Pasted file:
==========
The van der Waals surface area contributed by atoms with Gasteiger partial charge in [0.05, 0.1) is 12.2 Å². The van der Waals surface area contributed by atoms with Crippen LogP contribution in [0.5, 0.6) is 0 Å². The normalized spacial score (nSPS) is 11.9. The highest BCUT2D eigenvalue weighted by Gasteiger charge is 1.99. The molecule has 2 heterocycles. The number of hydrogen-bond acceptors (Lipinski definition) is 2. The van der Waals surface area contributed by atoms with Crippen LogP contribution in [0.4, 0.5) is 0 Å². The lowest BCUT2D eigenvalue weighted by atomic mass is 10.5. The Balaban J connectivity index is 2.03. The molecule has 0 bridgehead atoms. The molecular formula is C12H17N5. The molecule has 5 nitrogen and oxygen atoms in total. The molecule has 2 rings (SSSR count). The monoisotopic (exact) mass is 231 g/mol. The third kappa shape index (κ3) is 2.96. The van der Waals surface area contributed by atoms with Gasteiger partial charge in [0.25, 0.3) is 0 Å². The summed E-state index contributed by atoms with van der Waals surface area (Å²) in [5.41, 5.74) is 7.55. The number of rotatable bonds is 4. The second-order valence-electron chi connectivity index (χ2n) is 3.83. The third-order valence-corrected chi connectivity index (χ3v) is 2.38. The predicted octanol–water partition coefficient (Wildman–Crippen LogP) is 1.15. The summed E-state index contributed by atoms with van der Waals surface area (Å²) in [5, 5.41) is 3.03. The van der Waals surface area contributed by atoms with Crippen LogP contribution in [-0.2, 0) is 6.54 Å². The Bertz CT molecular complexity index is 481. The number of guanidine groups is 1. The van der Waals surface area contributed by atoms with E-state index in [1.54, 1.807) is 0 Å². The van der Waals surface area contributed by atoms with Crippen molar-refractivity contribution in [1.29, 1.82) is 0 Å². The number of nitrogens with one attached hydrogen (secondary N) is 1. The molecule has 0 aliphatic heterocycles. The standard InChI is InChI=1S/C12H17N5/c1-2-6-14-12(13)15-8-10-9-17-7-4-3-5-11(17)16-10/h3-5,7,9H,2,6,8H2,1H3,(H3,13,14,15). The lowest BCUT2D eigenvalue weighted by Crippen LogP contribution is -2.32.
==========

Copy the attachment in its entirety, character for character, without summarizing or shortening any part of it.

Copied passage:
The van der Waals surface area contributed by atoms with Gasteiger partial charge in [0.05, 0.1) is 12.2 Å². The van der Waals surface area contributed by atoms with Crippen LogP contribution in [0.5, 0.6) is 0 Å². The normalized spacial score (nSPS) is 11.9. The highest BCUT2D eigenvalue weighted by Gasteiger charge is 1.99. The molecule has 2 heterocycles. The number of hydrogen-bond acceptors (Lipinski definition) is 2. The van der Waals surface area contributed by atoms with Crippen LogP contribution in [0.4, 0.5) is 0 Å². The lowest BCUT2D eigenvalue weighted by atomic mass is 10.5. The Balaban J connectivity index is 2.03. The molecule has 0 bridgehead atoms. The molecular formula is C12H17N5. The molecule has 5 nitrogen and oxygen atoms in total. The molecule has 2 rings (SSSR count). The monoisotopic (exact) mass is 231 g/mol. The third kappa shape index (κ3) is 2.96. The van der Waals surface area contributed by atoms with Gasteiger partial charge in [0.25, 0.3) is 0 Å². The summed E-state index contributed by atoms with van der Waals surface area (Å²) in [5.41, 5.74) is 7.55. The number of rotatable bonds is 4. The second-order valence-electron chi connectivity index (χ2n) is 3.83. The third-order valence-corrected chi connectivity index (χ3v) is 2.38. The predicted octanol–water partition coefficient (Wildman–Crippen LogP) is 1.15. The summed E-state index contributed by atoms with van der Waals surface area (Å²) in [5, 5.41) is 3.03. The van der Waals surface area contributed by atoms with Crippen LogP contribution in [-0.2, 0) is 6.54 Å². The Bertz CT molecular complexity index is 481. The number of guanidine groups is 1. The van der Waals surface area contributed by atoms with E-state index in [1.54, 1.807) is 0 Å². The van der Waals surface area contributed by atoms with Crippen molar-refractivity contribution in [1.29, 1.82) is 0 Å². The number of nitrogens with one attached hydrogen (secondary N) is 1. The molecule has 0 aliphatic heterocycles. The standard InChI is InChI=1S/C12H17N5/c1-2-6-14-12(13)15-8-10-9-17-7-4-3-5-11(17)16-10/h3-5,7,9H,2,6,8H2,1H3,(H3,13,14,15). The lowest BCUT2D eigenvalue weighted by Crippen LogP contribution is -2.32.